Don’t Call Me a Sissy

By Lloyd Graff

Rick Barry shooting his famous underhand free throw

I watched the NBA Finals with rapt attention as LeBron James and the Cleveland Cavaliers beat Steph Curry and the Golden State Warriors.

One thing that struck me was despite the incredible athleticism of the players, several key guys on the floor were inept free throw shooters. Tristan Thompson, Andrew Bogut, and Festus Ezeli were butchers at the line.

It brought to mind Wilt Chamberlain, perhaps the greatest basketball player ever, who was also a pathetic foul shooter.

As luck would have it, I was listening to a podcast by Malcolm Gladwell, historian, writer, social commentator and big time hoops fan. He was telling the story of Rick Barry, another Hall of Fame basketball player, and Wilt. Barry usually led the NBA in free throw shooting, and Wilt was perennially at the bottom in percentage. Barry once approached Wilt and told him he could help him, but Chamberlain declined because Barry shot his free throws underhanded. Wilt said, “If I shoot underhanded they’ll call me a sissy,” and Barry said “not if you make them.”

Gladwell asked Barry, whose three sons all played in the NBA, how he came to shoot underhanded. He said his father was his high school basketball coach in New Jersey. He was a star player, but he only shot his free throws at 70%, which was OK but not as good as his Dad thought he could shoot. One day Rick’s father told him he wanted him to shoot underhand in the next game. Barry objected, saying they’d call him a sissy, but he obliged his father and coach. A fan in the crowd yelled, “Barry you’re a sissy,” but he made all the free throws he took that night, and his father said, “You’re not a sissy if you make them.”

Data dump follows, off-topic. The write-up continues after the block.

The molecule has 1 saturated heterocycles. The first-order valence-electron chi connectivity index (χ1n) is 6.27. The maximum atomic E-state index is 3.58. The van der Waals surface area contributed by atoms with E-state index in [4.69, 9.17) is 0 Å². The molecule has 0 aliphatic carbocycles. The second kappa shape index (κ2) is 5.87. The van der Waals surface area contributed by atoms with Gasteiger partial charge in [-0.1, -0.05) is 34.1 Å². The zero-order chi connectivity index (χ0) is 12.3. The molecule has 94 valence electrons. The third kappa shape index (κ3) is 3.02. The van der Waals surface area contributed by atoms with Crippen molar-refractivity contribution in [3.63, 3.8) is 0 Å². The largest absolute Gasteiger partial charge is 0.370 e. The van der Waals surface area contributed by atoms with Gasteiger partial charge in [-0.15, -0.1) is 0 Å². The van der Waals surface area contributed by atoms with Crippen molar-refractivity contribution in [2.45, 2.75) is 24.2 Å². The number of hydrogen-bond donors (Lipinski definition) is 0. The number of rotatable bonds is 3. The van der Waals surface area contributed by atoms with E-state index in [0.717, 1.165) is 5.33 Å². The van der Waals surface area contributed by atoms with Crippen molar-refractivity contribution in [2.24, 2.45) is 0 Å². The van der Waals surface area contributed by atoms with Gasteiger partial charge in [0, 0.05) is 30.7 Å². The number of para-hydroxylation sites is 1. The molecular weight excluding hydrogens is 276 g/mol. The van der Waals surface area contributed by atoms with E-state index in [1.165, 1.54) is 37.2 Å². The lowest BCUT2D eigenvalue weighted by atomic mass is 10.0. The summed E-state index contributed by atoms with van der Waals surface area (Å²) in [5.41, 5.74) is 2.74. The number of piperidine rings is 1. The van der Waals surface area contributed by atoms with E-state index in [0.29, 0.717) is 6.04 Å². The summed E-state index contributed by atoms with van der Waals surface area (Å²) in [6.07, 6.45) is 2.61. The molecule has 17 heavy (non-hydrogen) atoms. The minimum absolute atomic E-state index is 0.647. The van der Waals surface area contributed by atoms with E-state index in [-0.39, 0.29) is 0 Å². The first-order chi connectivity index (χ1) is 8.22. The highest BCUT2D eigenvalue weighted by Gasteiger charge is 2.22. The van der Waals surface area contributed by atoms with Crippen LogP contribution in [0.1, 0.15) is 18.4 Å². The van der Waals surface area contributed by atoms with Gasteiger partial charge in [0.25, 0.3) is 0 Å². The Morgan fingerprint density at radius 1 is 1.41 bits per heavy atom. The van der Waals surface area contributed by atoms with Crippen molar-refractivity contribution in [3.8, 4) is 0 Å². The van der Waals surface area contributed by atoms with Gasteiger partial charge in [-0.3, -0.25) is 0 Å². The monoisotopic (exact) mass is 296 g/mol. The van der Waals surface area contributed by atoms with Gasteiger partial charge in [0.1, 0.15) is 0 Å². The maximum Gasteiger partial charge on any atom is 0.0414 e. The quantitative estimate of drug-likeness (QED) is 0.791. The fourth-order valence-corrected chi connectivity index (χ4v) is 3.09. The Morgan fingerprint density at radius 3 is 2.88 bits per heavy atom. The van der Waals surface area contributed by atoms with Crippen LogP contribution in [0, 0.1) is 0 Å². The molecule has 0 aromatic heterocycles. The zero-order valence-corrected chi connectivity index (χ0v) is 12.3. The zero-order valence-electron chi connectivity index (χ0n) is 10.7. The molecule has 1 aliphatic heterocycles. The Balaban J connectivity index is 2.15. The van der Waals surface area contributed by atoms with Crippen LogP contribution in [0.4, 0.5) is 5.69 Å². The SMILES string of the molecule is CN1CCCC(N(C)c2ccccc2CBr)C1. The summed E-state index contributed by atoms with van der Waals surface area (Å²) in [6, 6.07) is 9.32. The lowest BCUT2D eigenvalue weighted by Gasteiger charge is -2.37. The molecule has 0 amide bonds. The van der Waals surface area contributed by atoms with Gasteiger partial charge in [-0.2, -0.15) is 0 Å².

In sports and in life most of us bow to social pressure. We are afraid to change course. The worst thing is to be laughed at by our peers because we dared to be different.

As we get ready for the Rio Olympics all of the world class high jumpers will be using a high jump form known as the Fosbury Flop. Prior to 1965 and the emergence of Dick Fosbury every competitive high jumper cleared the bar with a western roll or even a scissors kick, but with the advent of soft pits to land on Fosbury developed a revolutionary technique in which he would sprint diagonally towards the bar, then curve and leap backwards over it. He won the Olympic Gold Medal in 1968. They probably called him a sissy or worse when he first tried the flop.